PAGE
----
“Wherever you are, be all there.” – Jim Elliott
Newspapers, record players, and physical books will make a comeback in the next 5-10 years. That’s my theory anyway. And a new breed of hipster won’t be the trendsetters for it either. The innovation will come from those who have felt the toll of the instant.
(and instant replies)
When we traded present for instant, it was a rotten deal. Instant can’t replace present. Being present means being fully somewhere. Instant won’t afford you that luxury. Instant makes you eye the phone when it buzzes during a conversation. It’s the ever present third-wheel. Instant has wiped our memories of days when we weren’t always accessible.
The other week I was listening to a blues record solely because my record player can’t receive emails or texts or Snapchat. It just plays BB King. And my newspaper on the front porch every morning is filled with news. No click-bait about the president. No analytics for a marketer to read in his fluorescent lair. Just news (and sometimes sports).
It’s not all the smartphone’s fault. Going back to flip-phones won’t solve it (although some have tried, and made the New York Times). I don’t think deleting Facebook, Twitter, and everything in between will fix it either. The answer is learning to be present again. It can leave eternity ringing in your ears.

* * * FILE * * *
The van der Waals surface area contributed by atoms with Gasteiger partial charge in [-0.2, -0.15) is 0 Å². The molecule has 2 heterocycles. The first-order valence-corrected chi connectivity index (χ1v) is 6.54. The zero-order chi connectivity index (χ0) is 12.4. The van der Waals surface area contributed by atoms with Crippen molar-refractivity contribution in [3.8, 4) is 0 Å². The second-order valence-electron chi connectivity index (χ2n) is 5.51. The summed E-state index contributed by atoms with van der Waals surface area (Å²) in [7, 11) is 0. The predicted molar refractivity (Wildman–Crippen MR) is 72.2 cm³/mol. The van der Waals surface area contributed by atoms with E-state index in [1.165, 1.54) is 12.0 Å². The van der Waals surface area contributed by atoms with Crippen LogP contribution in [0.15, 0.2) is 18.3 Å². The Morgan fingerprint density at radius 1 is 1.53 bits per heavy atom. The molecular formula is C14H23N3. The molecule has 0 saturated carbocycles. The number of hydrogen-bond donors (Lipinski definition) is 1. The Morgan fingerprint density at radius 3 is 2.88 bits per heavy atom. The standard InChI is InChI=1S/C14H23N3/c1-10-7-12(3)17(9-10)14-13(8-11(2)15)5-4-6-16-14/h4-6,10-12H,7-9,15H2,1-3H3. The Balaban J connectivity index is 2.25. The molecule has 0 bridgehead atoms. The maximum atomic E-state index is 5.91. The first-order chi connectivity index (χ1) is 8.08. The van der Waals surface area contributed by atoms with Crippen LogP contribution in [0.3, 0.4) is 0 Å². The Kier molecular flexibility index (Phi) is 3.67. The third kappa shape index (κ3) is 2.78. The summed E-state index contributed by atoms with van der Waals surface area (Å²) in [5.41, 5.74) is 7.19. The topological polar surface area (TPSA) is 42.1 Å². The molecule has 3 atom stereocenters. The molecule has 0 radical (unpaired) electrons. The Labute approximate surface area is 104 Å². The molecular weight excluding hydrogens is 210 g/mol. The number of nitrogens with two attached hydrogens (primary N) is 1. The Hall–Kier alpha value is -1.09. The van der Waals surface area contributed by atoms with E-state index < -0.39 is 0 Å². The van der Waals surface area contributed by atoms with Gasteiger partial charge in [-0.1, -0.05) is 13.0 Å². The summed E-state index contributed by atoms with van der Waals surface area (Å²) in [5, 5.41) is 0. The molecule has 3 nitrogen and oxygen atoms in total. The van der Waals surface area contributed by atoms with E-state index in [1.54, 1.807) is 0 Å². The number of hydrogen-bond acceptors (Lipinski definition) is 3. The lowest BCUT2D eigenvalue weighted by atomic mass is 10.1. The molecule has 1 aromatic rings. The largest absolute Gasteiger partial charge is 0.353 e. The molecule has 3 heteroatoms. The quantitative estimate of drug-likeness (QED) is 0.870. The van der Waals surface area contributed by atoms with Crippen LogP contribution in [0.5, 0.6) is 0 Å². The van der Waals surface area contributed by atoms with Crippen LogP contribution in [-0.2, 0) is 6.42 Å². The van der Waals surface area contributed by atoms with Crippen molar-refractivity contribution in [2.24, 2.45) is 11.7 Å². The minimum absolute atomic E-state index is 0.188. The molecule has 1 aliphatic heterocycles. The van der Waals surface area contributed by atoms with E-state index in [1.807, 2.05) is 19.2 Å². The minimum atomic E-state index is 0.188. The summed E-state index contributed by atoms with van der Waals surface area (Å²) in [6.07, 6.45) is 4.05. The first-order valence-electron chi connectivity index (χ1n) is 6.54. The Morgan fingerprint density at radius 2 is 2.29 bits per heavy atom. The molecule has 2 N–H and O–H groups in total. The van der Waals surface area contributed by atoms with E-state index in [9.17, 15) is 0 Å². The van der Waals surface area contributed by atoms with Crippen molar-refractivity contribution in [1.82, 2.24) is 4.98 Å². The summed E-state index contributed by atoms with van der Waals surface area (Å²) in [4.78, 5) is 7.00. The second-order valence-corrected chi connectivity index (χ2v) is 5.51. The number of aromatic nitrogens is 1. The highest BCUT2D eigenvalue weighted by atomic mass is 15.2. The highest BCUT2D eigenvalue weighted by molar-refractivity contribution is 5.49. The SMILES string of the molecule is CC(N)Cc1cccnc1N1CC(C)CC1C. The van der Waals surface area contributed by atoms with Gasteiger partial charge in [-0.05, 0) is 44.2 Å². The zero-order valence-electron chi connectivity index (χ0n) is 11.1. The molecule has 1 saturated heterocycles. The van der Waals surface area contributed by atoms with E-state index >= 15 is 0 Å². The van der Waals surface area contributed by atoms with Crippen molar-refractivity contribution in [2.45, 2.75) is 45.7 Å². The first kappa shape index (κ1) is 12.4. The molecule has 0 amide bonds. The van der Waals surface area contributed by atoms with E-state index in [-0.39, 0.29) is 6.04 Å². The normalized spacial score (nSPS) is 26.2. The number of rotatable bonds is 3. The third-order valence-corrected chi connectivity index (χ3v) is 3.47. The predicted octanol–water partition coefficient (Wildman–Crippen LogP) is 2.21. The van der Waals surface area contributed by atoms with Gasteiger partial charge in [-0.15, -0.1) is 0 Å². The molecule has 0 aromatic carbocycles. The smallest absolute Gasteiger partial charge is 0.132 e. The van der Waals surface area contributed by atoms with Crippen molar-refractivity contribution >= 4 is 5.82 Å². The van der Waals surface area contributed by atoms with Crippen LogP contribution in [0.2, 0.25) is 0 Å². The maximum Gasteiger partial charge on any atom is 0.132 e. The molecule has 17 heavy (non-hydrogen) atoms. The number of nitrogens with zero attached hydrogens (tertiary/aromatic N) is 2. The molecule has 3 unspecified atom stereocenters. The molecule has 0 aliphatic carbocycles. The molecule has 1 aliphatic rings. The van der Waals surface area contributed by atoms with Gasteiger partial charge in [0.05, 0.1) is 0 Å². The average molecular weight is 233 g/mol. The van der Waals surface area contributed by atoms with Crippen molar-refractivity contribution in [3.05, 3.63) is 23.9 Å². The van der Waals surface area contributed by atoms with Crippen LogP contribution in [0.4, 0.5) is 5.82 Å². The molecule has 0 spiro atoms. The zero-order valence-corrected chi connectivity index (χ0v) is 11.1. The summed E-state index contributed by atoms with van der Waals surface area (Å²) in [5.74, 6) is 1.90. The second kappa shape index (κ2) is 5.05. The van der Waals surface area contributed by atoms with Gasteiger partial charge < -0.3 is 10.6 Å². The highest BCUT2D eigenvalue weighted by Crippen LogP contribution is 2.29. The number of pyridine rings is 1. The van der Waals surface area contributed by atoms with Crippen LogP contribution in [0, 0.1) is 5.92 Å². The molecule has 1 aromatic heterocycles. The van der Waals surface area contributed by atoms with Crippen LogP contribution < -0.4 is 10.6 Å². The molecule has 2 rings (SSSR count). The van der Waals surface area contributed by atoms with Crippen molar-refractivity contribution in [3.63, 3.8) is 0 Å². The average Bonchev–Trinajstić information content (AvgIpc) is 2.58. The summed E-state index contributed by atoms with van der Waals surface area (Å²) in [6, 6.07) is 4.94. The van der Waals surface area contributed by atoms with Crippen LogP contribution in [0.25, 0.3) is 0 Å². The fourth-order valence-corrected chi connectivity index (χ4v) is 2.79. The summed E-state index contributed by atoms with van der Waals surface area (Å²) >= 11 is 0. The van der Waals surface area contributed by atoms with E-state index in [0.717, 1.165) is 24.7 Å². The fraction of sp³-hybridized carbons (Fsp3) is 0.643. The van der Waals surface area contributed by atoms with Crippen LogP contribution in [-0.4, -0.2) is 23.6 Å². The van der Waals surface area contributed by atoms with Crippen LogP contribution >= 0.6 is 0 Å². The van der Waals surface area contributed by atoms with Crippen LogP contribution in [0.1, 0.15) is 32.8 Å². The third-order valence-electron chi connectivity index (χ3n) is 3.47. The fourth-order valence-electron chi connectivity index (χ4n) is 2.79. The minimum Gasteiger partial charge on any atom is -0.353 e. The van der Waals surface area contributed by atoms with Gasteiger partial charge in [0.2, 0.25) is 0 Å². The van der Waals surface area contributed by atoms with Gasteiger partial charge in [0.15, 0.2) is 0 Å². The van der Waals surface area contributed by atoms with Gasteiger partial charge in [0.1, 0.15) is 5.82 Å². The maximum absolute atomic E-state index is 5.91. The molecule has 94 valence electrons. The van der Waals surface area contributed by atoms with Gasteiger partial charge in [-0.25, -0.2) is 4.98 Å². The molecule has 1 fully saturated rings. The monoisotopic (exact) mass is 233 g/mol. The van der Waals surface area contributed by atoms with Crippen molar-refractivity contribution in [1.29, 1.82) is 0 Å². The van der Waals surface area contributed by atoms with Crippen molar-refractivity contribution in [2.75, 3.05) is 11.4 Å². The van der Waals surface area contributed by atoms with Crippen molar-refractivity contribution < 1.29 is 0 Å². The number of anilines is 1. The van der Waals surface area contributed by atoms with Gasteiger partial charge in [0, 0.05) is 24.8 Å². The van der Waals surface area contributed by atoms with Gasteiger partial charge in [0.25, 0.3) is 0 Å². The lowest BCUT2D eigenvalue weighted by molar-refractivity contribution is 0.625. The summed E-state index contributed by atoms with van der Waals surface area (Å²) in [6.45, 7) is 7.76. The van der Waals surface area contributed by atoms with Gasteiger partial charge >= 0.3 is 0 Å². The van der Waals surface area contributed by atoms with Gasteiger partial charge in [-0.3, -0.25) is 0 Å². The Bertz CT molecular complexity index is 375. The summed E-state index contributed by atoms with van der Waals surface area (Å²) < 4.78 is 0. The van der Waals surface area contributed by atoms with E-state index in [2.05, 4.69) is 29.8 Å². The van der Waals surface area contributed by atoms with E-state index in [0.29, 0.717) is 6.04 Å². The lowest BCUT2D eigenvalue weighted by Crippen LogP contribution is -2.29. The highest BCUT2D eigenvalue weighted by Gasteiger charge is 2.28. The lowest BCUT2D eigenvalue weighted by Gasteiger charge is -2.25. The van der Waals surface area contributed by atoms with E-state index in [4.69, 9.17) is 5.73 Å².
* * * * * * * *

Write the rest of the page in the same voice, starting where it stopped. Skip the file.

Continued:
But seek first the kingdom of God and his righteousness, and all these things will be added to you. Therefore do not be anxious about tomorrow, for tomorrow will be anxious for itself. Sufficient for the day is its own trouble.
The paradox is, when my focus is the Kingdom of Heaven, it let’s me be here. I can take a breath and remember that I will exist forever as an adopted son of the Living God.
When I am present…
- I can sit still and enjoy the normal moments (try this today)
- I have more fun with my kids
- Turning my phone off isn’t a big deal
- That loud, frantic volume blaring inside my soul gets quieter
I am a son now, and I will be a son then. It makes me want to seek that Kingdom first, and be present with the people and circumstances around me.
(once I close my paper Bible and fold up the sports section, of course)